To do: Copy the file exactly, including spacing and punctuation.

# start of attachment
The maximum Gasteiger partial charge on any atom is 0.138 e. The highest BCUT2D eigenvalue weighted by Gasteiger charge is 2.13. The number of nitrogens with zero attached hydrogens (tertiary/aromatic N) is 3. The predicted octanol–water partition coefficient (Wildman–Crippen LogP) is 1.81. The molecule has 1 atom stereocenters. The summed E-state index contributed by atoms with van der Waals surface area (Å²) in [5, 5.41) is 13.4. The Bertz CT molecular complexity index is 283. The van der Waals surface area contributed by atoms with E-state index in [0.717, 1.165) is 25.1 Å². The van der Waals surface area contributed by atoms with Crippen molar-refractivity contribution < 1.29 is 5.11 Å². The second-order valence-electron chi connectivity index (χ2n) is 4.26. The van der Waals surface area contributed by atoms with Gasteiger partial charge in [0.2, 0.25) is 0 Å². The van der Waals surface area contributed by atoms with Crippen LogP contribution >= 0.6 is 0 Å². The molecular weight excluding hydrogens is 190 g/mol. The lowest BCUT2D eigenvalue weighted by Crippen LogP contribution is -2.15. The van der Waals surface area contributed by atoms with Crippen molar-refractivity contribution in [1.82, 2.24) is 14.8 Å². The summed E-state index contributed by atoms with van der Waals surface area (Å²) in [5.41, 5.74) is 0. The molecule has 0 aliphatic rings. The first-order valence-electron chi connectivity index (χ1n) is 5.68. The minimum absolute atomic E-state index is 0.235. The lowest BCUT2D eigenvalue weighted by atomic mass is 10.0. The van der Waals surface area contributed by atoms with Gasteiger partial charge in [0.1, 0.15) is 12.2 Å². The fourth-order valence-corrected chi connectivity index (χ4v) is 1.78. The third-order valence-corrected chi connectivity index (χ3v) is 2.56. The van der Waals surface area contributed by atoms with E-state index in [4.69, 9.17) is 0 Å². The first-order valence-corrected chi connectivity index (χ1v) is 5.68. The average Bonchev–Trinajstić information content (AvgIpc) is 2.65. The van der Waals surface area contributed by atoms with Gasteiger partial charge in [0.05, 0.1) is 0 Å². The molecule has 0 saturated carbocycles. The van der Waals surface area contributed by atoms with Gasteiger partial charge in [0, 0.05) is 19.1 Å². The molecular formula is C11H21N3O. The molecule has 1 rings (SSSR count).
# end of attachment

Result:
The maximum Gasteiger partial charge on any atom is 0.138 e. The highest BCUT2D eigenvalue weighted by Gasteiger charge is 2.13. The number of nitrogens with zero attached hydrogens (tertiary/aromatic N) is 3. The predicted octanol–water partition coefficient (Wildman–Crippen LogP) is 1.81. The molecule has 1 atom stereocenters. The summed E-state index contributed by atoms with van der Waals surface area (Å²) in [5, 5.41) is 13.4. The Bertz CT molecular complexity index is 283. The van der Waals surface area contributed by atoms with E-state index in [0.717, 1.165) is 25.1 Å². The van der Waals surface area contributed by atoms with Crippen molar-refractivity contribution < 1.29 is 5.11 Å². The second-order valence-electron chi connectivity index (χ2n) is 4.26. The van der Waals surface area contributed by atoms with Gasteiger partial charge in [0.2, 0.25) is 0 Å². The van der Waals surface area contributed by atoms with Crippen LogP contribution >= 0.6 is 0 Å². The molecular weight excluding hydrogens is 190 g/mol. The lowest BCUT2D eigenvalue weighted by Crippen LogP contribution is -2.15. The van der Waals surface area contributed by atoms with Crippen molar-refractivity contribution in [1.82, 2.24) is 14.8 Å². The summed E-state index contributed by atoms with van der Waals surface area (Å²) in [5.41, 5.74) is 0. The molecule has 0 aliphatic rings. The first-order valence-electron chi connectivity index (χ1n) is 5.68. The minimum absolute atomic E-state index is 0.235. The lowest BCUT2D eigenvalue weighted by atomic mass is 10.0. The van der Waals surface area contributed by atoms with Gasteiger partial charge in [0.1, 0.15) is 12.2 Å². The fourth-order valence-corrected chi connectivity index (χ4v) is 1.78. The third-order valence-corrected chi connectivity index (χ3v) is 2.56. The van der Waals surface area contributed by atoms with E-state index in [4.69, 9.17) is 0 Å². The first-order valence-corrected chi connectivity index (χ1v) is 5.68. The average Bonchev–Trinajstić information content (AvgIpc) is 2.65. The van der Waals surface area contributed by atoms with Gasteiger partial charge in [0.05, 0.1) is 0 Å². The molecule has 0 saturated carbocycles. The van der Waals surface area contributed by atoms with Gasteiger partial charge in [0, 0.05) is 19.1 Å². The molecular formula is C11H21N3O. The molecule has 1 rings (SSSR count).